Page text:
1 in 3 Americans now live in areas where indoor masks are advised, CDC says
Masks may not be required, but Americans should consider wearing one anyway if they live in an area where COVID-19 case numbers are high, federal health officials said Wednesday.
That advice currently applies to about one-third of Americans, all of whom now live in areas with high levels of community transmission, according to the U.S. Centers for Disease Control and Prevention. Most of those areas are in the Northeast.
In those regions, “we urge local leaders to encourage the use of prevention strategies like masking in public indoor settings, and increasing access to testing and treatment for individuals,” said CDC director Dr. Rochelle Walensky, The New York Times reported. She spoke at the first pandemic-focused White House COVID briefing in six weeks.
Even in areas with medium levels of transmission, which includes counties in nearly every state, people should consider masking if they’re indoors in public places, Walensky urged. They should also avoid crowds and take a COVID-19 test if they plan to be gathering indoors with others.
U.S. hospital admissions from COVID-19 rose about 20% over the past week, according to federal data. While about 3,000 people per day have been admitted to hospitals with COVID, death rates remain low, the CDC said.
It’s not clear whether that number is simply lagging and will be followed by a rise in deaths and hospitalizations.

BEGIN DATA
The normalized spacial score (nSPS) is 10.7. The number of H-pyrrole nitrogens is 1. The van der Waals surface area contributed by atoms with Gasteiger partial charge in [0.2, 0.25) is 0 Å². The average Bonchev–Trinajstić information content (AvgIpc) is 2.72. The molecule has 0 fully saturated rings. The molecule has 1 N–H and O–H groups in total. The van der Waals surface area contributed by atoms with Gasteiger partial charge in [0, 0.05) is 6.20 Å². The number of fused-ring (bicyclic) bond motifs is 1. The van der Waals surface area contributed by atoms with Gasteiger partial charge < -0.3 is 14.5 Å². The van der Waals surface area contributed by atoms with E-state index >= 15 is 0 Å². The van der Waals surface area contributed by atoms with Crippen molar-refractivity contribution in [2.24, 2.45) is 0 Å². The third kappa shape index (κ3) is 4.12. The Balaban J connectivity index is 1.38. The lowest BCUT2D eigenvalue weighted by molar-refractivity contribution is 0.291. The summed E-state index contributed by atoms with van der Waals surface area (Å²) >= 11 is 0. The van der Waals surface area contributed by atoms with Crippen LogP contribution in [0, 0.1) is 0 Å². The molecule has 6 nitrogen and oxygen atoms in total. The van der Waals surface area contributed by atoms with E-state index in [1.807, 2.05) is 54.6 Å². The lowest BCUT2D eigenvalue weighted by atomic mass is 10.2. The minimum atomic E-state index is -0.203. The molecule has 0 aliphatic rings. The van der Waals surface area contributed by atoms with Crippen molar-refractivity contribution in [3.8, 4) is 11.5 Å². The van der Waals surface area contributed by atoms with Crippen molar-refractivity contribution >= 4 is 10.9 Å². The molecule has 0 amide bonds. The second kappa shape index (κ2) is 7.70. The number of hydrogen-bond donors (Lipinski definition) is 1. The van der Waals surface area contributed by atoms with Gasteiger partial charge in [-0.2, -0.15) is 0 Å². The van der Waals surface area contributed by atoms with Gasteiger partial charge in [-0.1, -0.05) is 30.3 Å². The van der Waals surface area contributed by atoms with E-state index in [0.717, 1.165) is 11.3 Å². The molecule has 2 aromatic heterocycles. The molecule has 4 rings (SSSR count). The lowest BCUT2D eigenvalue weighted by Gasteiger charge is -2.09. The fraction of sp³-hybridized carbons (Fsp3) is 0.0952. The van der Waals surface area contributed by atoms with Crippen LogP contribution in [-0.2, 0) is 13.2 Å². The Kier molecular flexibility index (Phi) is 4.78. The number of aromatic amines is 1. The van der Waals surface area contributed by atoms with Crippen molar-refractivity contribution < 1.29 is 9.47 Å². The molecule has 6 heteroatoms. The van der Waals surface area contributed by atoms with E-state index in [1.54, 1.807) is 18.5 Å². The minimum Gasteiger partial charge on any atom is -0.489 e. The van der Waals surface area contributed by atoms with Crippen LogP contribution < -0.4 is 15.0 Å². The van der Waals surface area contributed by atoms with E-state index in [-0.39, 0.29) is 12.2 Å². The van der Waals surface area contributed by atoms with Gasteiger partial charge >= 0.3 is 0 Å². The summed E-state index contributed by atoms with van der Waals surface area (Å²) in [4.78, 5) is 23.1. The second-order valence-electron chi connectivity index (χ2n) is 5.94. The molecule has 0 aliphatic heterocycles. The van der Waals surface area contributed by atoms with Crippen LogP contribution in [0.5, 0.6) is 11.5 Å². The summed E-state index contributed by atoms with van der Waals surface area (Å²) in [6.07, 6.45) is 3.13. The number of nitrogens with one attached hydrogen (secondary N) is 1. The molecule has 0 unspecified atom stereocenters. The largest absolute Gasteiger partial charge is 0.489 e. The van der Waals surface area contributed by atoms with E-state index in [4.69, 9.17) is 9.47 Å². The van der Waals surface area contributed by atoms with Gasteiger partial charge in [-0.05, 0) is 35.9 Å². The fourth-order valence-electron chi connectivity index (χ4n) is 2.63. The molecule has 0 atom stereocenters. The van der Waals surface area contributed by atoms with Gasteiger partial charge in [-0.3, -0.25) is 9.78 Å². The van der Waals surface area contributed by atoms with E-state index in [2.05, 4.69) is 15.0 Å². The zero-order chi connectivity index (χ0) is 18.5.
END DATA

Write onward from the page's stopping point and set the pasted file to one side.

Michael Osterholm, director of the Center for Infectious Disease Research and Policy at the University of Minnesota, told the Times, “We could be entering a period where we have an increased number of cases but a substantially decreased severity of illness, so that we see fewer hospitalizations and many fewer deaths. But as absolutely uncomfortable and unsatisfactory as this is, we just don’t know what this virus is going to throw at us in the next 90 days.”
At the briefing Dr. Ashish Jha, the White House COVID Response Coordinator, said severe disease would be more deadly now without the pill known as Paxlovid. Created by Pfizer, Paxlovid prevents severe illness if taken soon after symptoms begin.
Jha estimated that doctors are prescribing Paxlovid to about 20,000 patients each day. Its use may be the reason that hospitalizations and intensive care uptake is lower than expected, given the number of infections.
“Paxlovid is making a very big difference,” Jha said.
He expressed concern over funding to continue to fight the disease, however. If Congress does not approve the administration’s request for $22 billion in new COVID funding, the federal government will not have enough vaccines and treatments for an expected fall surge, Jha said.
Having to face the virus without enough doses of vaccines and treatments would be “terrible,” he said at the briefing.
“I think we would see a lot of unnecessary loss of life,” Jha said.
Another concern is that Americans aren’t getting the vaccine boosters they’re eligible to receive, leaving themselves vulnerable. According to Walensky, about 62% of people aged 50 to 64 have not gotten a booster in the past six months, and that’s also true for about 57% of those 65 and older.
Two health experts from outside the government told the Times that public health messaging about the virus must improve.
“I think it would be important for us to get more direction from Dr. Walensky and Dr. Fauci as to what we should be doing right now,” said Dr. Janis M. Orlowski, the chief health care officer at the Association of American Medical Colleges.
“They need to step up their game,” added Dr. Ezekiel Emanuel, an oncologist, medical ethicist and University of Pennsylvania professor who led an effort to draft a new pandemic strategy called “The Next Normal.”
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